In our home, I am alone in my love for winter squash.
I love every part of it: the rich yellows and oranges, the nutty-sweet flavors, the way they caramelize so delightfully in a searing hot oven. I love the cinnamon and maple that complement them so beautifully, and the comfort-food-style creaminess they embody. But I get it. Squash is one of those divisive foods many of us just haven’t had done really well. I think it’s nearly a sin to steam winter squash and serve it without the love and care a little seasoning can offer. I just about never steam it anyway, because I find roasted squash so irresistible. And why serve it plain when there are so many other ingredients to add, such as, in the case of my favorite delicata squash recipe, almond extract, maple syrup, and butter?
I used to try so hard to convince squash skeptics of its many virtues, and given certain varieties, like butternut or acorn squash, I still do. But give me a delicata squash and I will gladly accept it for myself and only myself, greedily stuffing these golden rings into my mouth the moment they come out of the oven. Really, I could eat at least two whole delicata squash prepared this way in a single sitting. It’s virtually impossible not to eat three or four slices before they’ve even made their way to the plates. I should say that everyone in my house does enjoy this recipe, even a particular squash skeptic. Still, he doesn’t mind the uneven distribution of the finished product. And if he did, well—too bad, this time. 😉
I roasted and photographed this batch on a bright morning with the cat weaving her way around my ankles. She desperately wanted some squash, but alas, she is a cat.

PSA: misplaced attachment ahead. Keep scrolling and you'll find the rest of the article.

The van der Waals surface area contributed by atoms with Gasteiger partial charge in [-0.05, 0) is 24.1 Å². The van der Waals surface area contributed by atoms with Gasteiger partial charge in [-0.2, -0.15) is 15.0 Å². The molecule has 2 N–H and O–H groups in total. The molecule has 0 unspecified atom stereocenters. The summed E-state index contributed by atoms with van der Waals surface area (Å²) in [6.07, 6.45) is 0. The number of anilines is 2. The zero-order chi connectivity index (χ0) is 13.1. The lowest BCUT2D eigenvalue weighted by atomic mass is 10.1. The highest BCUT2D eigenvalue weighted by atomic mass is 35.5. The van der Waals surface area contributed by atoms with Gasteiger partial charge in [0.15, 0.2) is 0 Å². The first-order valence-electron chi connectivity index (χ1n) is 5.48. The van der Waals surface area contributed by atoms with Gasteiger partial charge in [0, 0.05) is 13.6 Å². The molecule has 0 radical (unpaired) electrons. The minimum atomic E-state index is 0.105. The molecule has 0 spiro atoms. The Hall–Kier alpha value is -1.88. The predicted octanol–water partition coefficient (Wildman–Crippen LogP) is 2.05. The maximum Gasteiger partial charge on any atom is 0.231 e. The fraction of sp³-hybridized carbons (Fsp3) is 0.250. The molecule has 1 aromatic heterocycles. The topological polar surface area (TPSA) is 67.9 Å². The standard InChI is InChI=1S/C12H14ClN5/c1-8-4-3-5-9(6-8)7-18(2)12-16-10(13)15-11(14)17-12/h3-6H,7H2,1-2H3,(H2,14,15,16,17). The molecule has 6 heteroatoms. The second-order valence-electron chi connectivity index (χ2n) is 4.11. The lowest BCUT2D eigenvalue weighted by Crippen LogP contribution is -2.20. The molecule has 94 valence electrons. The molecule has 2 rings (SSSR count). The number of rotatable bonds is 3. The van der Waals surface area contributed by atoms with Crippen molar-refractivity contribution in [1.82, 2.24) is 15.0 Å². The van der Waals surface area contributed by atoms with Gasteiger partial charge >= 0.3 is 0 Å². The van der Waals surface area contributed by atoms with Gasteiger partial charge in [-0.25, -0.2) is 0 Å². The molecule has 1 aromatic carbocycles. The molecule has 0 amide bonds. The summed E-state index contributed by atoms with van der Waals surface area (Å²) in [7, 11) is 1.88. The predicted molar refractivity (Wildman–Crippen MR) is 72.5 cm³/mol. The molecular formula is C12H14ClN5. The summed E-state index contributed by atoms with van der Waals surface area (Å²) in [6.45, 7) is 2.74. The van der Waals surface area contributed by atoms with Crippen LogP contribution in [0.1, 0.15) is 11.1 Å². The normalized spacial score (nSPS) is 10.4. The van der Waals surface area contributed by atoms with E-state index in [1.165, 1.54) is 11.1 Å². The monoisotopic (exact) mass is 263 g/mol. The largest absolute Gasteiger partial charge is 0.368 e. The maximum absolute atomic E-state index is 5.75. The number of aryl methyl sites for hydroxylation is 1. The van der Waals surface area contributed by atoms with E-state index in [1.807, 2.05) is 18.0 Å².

It’s perfectly acceptable to use olive oil or another healthy dairy-free butter substitute for this recipe. I’ve used olive oil before with delicious results, and if you’re vegan or otherwise dairy-free, go right ahead. But if butter is a part of your diet, I recommend using it over oils. It’s the best third wheel for the maple syrup and almond extract. There’s really no exact natural substitute for the flavor of butter, at least not that I’ve found.
I’ve also used this same method and flavoring for other squash, like butternut or acorn. They’re delicious as well! But delicata squash is my favorite, because the skin is soft and easily edible after it’s been washed, and unlike acorn squash, for example, this one is really easy to slice. Sometimes when I have to cut an acorn squash, I feel like I might accidentally cut my hand off. Not just a fingertip (been there, done that, though with a decent repair) but an entire hand. And I have a good knife, too! So I go for delicata when I can, with its smaller, more uniform size/shape and softer (gorgeous) skin. And that’s why there are piles of randomly-acquired other squashes in my pantry. Some day they’ll get this treatment, but not until I’ve run out of delicata.
Delicious caramelized maple roasted delicata squash with almond extract, butter, and sea salt--with a vegan adaptation!
- 1 medium delicata squash, washed
- 2 teaspoons melted or softened butter (or olive oil, for dairy-free/vegan)
- 2 teaspoons maple syrup
- 1/4 teaspoon almond extract
- olive oil for roasting
- sea salt to taste
Preheat oven to 450F.
Slice squash into circles about 1/4-inch thick. Try to keep them as uniform as possible. Using one hand to hold each circle flat against the cutting board, use a spoon to scrape out the guts and seeds. Flip it and scrape again if necessary.
On a parchment-covered baking sheet, place the squash rings flat and drizzle lightly with olive oil. Swirl them around a bit to coat, flip them, and swirl again. Making sure they're all coated nicely and laying flat, load into the oven and bake for 15-20 minutes or once the undersides look golden-brown.
Flip the rings over and bake for 5 more minutes.
While they're baking, mix the maple syrup, almond extract, and butter or olive oil in a medium bowl (big enough for your rings to fit). When you pull the squash out of the oven, immediately transfer the rings to the bowl and gently toss to coat them in your flavor "sauce."
Sprinkle with sea salt to taste. Try not to eat them all before they make it to the plate.